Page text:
This is the book I've been looking for. It especially reached me because I went to the same College he describes for his Freshman year. I'd like to tell the author "Thank you". Since I can't, I will spread this publication through word of mouth. Warning: This is not casual reading! This isn't inspiring,...It's either life changing, or life devastating. I pray the reader chooses the first.
Let me tell you, this is NOT a book you can just rush through. I totally mean that in a very positive way. This book definitely gives you some food for thought. His comparisons on Jesus' outlook on things versus the whole religious outlook is spot on. In my opinion, he's not calling Christianity (the truest form...beliefs, His Word, etc.) bad. It's the religion Jesus was against (the man-made and wrong kind) that he does. This book makes you take the time to look deep down inside and truly think about it all. He has interwoven his own personal stories along with biblical truths to show us just how much Jesus loves us and wants His best for us. He pointed out a lot of good points that made me have a few "aha! moments" of my own and, at times, his words would cause an "ouch" or two. This is definitely a book that I would and do recommend :)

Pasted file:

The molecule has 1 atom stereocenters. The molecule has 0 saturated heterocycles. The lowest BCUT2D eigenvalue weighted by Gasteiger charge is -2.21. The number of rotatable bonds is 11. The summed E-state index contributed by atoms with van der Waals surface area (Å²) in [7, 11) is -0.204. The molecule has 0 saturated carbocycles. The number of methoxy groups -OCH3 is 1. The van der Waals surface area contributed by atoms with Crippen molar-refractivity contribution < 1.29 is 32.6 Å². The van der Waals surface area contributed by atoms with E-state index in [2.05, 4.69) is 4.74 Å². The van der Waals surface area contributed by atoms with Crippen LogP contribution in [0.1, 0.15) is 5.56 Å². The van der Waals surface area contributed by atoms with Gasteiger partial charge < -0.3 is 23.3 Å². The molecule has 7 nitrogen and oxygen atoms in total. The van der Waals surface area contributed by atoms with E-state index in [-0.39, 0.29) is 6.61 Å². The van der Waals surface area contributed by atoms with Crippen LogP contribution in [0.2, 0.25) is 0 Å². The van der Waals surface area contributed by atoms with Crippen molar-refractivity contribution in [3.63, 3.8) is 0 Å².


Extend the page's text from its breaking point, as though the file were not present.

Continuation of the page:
Jesus > Religion is a game changer; this book has the potential to shift how an entire generation knows Jesus and to clearly see when He's being falsified and used, especially in the name of religion.
When Jefferson Bethke's video went viral in early 2012, what impressed me even more than his spoken word poetry was how he responded to his critics. My expectations therefore were high for Jesus > Religion and Bethke exceeded them all.
Thoughtfully unpacking the message from his video and going much deeper, Bethke is open about his own struggles and shares his faith journey.
Bethke's strength is in his gift for juxtaposition. He has the humility of someone twice his age, while speaking truth in today's vernacular. Between intersections of words, Bethke calls us all out on our hypocrisy with directness and grace.
I would highly recommend first reading this book yourself before gifting it to someone who isn't familiarity with the Bible. While Bethke does a great job of giving context to the stories he uses from the New Testament, especially in the later half of the book, not as much context is given for the Old Testament references. With discussion questions written provided at the end of each chapter, this is a great book to read and discuss with a friend.